Know your goals

5 Apr 2010

Dr Tom Cooney, director of the Institute of Minority Entrepreneurship, Dublin Institute of Technology, says you must know where you want to be within a given time period when you start out in business.

“Never use more than three years as your timeframe, anything more than that is just guessing. Some people are uncomfortable with three, so I advise them to start with one year. There is an increasing body of evidence which highlights that people who write down their goals are far more likely to achieve them than people who don’t, or just have them in their head,” he says.

Decide on your destination

Cooney uses the analogy of a car journey when talking about the strategy of setting up a business. “If you are going somewhere in a car that you’ve never been before, the first thing you decide on is not the route, it’s the destination. Then you work out your route. Along the way you’ll have challenges, an accident or traffic jam, for example, that might cause delays.

“You then need to consider your options. Should you sit in the car and maintain the journey, knowing you’re on the right road but it will take you longer? Maybe you should take out the map and look at alternative routes that will still get you there but you’re not so sure of? And the third option is to turn around and go home again.”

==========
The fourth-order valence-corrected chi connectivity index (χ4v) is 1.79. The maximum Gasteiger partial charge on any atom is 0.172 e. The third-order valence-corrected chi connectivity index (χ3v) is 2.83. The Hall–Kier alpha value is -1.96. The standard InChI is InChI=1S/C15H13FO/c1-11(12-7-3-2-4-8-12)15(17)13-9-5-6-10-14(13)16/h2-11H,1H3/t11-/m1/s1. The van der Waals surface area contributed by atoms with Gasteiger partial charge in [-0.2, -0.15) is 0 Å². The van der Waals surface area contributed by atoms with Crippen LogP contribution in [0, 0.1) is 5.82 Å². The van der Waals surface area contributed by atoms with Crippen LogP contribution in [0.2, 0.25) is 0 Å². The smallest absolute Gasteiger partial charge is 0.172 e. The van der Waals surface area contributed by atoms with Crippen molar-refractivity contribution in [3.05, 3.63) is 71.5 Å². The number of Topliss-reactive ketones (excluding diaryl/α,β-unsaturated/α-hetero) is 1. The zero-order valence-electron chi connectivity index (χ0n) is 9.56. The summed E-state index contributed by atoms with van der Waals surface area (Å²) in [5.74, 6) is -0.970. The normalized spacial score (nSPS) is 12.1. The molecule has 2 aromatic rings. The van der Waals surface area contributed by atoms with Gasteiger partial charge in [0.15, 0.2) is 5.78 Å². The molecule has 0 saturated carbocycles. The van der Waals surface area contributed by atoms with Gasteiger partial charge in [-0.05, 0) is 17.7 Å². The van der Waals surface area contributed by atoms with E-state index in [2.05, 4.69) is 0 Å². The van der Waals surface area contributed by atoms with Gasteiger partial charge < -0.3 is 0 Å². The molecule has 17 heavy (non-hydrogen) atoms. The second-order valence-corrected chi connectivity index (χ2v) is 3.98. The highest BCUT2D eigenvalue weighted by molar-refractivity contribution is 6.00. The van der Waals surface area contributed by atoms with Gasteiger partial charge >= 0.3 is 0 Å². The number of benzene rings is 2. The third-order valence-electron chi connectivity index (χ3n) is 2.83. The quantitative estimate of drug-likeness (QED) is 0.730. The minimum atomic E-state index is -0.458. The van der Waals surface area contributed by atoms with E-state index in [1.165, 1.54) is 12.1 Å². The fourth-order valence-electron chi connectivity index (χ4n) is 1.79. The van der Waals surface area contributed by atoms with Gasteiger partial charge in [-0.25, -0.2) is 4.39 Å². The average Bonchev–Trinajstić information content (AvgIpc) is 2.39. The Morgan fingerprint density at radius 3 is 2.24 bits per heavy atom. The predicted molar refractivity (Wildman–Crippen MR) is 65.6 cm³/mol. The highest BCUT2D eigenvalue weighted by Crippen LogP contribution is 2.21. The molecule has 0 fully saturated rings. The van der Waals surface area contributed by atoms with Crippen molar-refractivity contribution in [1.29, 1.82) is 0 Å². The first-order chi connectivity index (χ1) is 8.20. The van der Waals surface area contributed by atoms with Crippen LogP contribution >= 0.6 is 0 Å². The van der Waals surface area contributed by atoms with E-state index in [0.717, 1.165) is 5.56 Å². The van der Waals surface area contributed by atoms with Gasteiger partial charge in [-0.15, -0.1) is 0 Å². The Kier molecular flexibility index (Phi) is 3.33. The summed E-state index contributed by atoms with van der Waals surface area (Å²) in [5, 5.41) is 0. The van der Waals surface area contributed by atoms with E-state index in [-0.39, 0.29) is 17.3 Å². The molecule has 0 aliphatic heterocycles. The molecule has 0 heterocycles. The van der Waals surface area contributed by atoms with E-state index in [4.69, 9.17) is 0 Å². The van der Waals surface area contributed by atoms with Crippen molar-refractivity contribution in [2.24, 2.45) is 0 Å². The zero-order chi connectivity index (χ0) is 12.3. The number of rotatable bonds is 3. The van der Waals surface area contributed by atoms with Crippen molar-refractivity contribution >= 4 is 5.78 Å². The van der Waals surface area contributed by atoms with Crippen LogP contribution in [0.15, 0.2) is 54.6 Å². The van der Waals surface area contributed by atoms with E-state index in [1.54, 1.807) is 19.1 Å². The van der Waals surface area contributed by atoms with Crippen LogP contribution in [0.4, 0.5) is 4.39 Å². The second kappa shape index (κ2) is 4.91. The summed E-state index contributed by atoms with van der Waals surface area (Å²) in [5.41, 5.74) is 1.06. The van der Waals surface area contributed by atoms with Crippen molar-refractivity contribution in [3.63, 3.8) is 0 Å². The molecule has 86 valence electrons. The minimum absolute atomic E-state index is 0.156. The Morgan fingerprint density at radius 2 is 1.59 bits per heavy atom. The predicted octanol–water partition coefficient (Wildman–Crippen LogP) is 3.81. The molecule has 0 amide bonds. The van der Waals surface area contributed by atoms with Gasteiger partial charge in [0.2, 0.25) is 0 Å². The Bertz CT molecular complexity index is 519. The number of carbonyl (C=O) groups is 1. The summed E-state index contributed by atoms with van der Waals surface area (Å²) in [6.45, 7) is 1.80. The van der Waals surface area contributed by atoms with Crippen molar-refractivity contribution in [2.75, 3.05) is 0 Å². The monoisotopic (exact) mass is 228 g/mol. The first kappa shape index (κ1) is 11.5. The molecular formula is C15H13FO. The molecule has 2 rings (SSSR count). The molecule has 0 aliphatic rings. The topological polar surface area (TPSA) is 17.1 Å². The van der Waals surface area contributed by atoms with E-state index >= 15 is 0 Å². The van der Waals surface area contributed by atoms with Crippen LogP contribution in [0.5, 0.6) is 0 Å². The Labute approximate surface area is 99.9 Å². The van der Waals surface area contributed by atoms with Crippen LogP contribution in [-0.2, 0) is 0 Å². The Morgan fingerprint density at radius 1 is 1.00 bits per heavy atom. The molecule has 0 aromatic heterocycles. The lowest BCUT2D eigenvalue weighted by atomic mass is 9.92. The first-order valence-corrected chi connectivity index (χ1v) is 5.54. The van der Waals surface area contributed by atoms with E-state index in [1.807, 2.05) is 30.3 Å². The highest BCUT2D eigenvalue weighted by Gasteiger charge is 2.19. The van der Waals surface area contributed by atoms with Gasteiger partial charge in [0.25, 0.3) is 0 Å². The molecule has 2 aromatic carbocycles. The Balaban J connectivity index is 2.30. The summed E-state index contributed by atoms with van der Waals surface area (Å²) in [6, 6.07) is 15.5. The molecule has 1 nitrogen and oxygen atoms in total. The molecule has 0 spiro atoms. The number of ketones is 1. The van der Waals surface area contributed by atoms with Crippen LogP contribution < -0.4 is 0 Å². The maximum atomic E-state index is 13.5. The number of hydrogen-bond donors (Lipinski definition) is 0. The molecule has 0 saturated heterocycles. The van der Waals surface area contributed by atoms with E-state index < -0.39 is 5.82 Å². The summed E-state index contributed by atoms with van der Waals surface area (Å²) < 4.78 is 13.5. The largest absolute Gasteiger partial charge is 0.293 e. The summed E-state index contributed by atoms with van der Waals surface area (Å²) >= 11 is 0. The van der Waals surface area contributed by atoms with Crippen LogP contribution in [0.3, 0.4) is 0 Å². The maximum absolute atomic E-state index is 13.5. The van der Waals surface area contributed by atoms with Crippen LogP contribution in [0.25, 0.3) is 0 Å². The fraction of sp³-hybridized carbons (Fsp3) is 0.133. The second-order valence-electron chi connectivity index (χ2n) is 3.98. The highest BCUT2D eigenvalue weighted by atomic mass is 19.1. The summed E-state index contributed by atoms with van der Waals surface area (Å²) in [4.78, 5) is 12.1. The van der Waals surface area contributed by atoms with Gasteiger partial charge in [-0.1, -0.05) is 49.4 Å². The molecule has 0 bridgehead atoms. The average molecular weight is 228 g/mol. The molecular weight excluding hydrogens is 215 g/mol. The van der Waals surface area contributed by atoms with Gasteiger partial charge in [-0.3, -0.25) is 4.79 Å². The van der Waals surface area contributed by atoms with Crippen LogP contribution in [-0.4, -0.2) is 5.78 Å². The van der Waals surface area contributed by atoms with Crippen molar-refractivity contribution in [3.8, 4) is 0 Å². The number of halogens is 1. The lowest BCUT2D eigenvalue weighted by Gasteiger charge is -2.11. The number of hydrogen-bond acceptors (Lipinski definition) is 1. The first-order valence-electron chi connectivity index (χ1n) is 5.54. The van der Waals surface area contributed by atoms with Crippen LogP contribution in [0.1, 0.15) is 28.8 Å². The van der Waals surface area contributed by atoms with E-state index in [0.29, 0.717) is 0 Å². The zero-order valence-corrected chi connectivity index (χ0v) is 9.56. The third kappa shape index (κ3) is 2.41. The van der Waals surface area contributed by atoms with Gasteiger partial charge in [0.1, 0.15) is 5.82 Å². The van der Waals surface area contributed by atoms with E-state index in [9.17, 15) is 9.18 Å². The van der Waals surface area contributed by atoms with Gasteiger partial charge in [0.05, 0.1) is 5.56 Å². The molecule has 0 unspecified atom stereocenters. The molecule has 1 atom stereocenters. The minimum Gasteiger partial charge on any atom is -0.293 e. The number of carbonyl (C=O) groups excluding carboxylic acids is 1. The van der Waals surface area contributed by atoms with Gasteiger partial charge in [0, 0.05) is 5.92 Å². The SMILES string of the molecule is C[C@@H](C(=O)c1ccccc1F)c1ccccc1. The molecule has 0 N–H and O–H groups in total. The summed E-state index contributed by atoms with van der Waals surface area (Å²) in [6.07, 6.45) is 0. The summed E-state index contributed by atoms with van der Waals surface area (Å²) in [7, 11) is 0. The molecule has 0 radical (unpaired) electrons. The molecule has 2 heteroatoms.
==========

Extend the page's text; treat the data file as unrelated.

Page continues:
In business it’s the same thing, he says. “You’ll face challenges; obstacles to achieving goals. You can either maintain your plan, know it’s going to get you where you want to be, but in a longer time. You can take it out and revise it. Or you can decide you don’t want to face up to it and quit.”

“The point about all of this, if you don’t have a route map worked out, you’re a Sunday driver. You’ll have a nice day out, but you’ll finish back at home again.”

Be patient

People can often be impatient when starting a business and want to reach certain milestones, but Cooney goes back to the car journey to illustrate why this isn’t wise.

“You have to understand when you travel somewhere by car that you have to pass certain landmarks. You can’t achieve your goals overnight, so stop wishful thinking, and hit the milestones when the timing is right. If you’re impatient you’ll make rash decisions like breaking the speed limit. Running a business is the same as driving a car, it must be balanced with patience and good judgment.”

Photo: Dr Tom Cooney, director of the Institute of Minority Entrepreneurship, Dublin Institute of Technology

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